Color, 1973, 84m.
Directed by Ivan Reitman
Starring Eugene Levy, Andrea Martin, Ronald Ulrich, Randall Carpenter, Bonnie Neilson, Mira Pawluk
Shout Factory (US R1 NTSC) / WS (1.78:1) (16:9)
After a brief prologue (equipped with the warning bell) in which a man is attacked on the beach while feeling up his girlfriend, we meet our two protagonists, Clifford (Levy) and Gloria (Martin), a Toronto-based couple out for a weekend in the countryside after being an item for only two weeks. Equipped with an untrustworthy car, they wind up in a small town called Farnhamville where big trucks with "MEAT" signs drive around the streets. The local motel owner and town historian regales them with a local story about three beautiful cannibal women who lure men to their culinary doom and have never been apprehended. Fascinated, the pair decide to check out the scene of the crime which has now become a well-appointed restaurant run by the eccentric, Shakespeare-quoting Reverend Alex St. John (Ulrich) and three sexy women (Carpenter, Neilson and Pawluk) who look an awful lot like the maneaters we've seen before. They decide to accept an invitation to stay the night, but Gloria is traumatized when the Reverend and the girls invade their bedroom, tie up Cliff, and seem to prepare for a nasty ritual. Gloria escapes with her life, only to wake up in bed with her boyfriend the next morning. Was it all a nightmare, or is there something more sinister going on?
A perplexing but at times wildly entertaining film, Cannibal Girls boasts no technical prowess at all and, thanks to its dingy cinematography, theatrical splashes of stage blood, and often improvised, florid prattling by the cast, feels at times like something made by Andy Milligan on a trip to the Great White North. For some reason the film has since acquired a reputation as some sort of horror parody, though there's really not much in the film to back that up. Martin and Levy do get a handful of amusing moments such as her attempts to start their car by cooing sweet nothings at the steering wheel or Levy's wry segment involving a cigarette planted on the end of his guitar string, but overall there's actually a lot less humor (intentional or otherwise) here than the aforementioned Black Christmas. Most of the film goes for an eerie vibe with its isolated, wintry setting and splattery cannibal murders every fifteen minutes or so, while the film often wanders around in search of an actual story. (The opening credits promising dialogue "created by the cast" should be a good indicator that this isn't exactly Robert Altman territory on the improv scale.) That said, it does manage to pull out a fairly effective Grand Guignol ending, and cinematographer Robert Saad (who went on to Death Weekend and Cronenberg's Shivers) wrings some solid atmosphere out of the austere locations.
Despite its reasonable box office success (often paired by AIP with another cannibal-themed import, Raw Meat), Cannibal Girls quickly faded into oblivion in the U.S., earning only a tiny handful of token late night TV broadcasts and never getting a VHS release. Horror fans were left to resort to the early '80s tape issued by Canada's CIC (the same folks who brought you the first uncut version of Bloody Moon), which became a hot catalog collector's item and occasional mom 'n' pop video store staple. However, this edition was the original Canadian version without the warning bell on the soundtrack, leaving the AIP version in limbo for decades.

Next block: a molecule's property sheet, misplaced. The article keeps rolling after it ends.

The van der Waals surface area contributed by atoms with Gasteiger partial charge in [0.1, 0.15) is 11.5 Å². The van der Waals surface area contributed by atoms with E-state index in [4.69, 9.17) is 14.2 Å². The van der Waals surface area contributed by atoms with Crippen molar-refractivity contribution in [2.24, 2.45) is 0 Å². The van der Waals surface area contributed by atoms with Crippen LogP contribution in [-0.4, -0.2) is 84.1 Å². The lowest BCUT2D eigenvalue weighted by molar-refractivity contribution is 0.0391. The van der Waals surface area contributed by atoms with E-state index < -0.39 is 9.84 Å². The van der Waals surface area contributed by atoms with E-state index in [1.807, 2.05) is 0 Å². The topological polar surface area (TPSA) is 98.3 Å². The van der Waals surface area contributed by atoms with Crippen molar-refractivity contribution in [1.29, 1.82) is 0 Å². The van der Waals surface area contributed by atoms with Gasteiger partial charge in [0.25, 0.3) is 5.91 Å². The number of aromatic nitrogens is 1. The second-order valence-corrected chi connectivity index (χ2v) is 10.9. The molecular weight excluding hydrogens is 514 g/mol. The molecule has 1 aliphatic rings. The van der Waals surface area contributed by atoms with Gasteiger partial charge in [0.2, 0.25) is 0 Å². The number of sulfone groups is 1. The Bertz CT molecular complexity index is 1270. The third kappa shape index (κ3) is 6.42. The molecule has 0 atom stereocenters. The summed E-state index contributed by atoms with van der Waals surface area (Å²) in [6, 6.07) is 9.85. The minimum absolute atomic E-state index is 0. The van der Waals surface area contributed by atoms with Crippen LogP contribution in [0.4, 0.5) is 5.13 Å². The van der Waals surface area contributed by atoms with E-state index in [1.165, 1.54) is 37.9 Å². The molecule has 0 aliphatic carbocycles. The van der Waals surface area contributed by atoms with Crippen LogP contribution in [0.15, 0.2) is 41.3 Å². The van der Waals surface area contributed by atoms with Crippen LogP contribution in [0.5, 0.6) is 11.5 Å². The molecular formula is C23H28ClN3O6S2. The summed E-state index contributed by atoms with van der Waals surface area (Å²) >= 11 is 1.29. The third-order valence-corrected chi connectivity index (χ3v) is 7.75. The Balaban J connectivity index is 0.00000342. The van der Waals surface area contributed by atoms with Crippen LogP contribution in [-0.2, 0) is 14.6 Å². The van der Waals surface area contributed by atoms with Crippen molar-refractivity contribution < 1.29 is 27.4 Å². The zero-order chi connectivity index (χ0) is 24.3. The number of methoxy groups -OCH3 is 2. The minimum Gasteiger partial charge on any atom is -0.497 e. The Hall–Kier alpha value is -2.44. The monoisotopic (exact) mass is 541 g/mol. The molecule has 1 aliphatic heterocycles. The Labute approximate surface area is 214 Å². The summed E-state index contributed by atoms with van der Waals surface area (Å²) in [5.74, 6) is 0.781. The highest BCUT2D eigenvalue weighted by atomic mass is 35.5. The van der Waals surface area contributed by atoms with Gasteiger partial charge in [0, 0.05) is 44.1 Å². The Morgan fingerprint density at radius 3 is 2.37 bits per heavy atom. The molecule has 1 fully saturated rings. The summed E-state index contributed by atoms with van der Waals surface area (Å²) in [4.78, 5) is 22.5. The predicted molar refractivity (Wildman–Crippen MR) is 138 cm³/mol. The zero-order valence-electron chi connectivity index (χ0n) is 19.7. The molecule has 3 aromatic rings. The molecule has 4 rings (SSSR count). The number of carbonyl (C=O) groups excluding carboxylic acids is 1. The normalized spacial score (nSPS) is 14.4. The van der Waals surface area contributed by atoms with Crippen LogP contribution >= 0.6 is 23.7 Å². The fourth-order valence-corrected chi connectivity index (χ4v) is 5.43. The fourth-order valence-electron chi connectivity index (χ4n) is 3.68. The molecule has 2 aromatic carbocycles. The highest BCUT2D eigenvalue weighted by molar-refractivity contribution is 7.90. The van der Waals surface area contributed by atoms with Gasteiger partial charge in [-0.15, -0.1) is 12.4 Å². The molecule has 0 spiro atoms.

Therefore it's with great relief that Shout Factory's much-needed DVD release presents the film with both soundtracks fully intact. The disc defaults to the standard Canadian version, but you can also watch it with the AIP track which commences with a voiceover explaining to the audience how the whole process works. Basically a noise sounding like a bicycle horn goes off right before blood appears, and then a doorbell chime indicates the nastiness is over. This tactic seems fine (if awfully comedic) at first but becomes increasingly useless as the film progresses, often sounding off only a couple of frames before the gore hits and sometimes bypassing shocking moments entirely. In any case, it's nice to have this nifty bit of cinematic ballyhoo (basically a twist on Chamber of Horrors' "horror horn") back in circulation where it belongs. The actual transfer is obviously much improved over the dated, cropped CIC edition and does as well as you could expect for a cheap, early '70s Canadian title that had extra footage shot for padding and shock value months and months after it was originally completed (including the prologue). Along with the wonderfully trashy American theatrical trailer and two radio spots, the disc includes a pair of great extras explaining exactly how the film came about. Reitman and producer/editor/co-writer Daniel Goldberg (who went on to much bigger, full-fledged comedies like The Hangover) appear in one featurette and candidly talk about how the film came about, including its lack of script (using only a 14-page treatment), their ignorance of things like shot coverage, and their covert methods used to push the film at places like the Cannes Film Festival. Best of all are the tales about dealing with AIP's Sam Arkoff, who evaluated it as "so terrible it might actually make some money." Eugene Levy (now looking much more familiar without the film's wild afro and porn star mustache) appears in a separate video interview (titled "Meat Eugene," of course) in which he stands in the butcher section of a food market and talks about his own naive approach to his leading role, including how his own smoking habit contributed to his cleverest onscreen gag. The disc sleeve comes with a reversible option with alternate poster art on the opposite side. A very tasty disc indeed.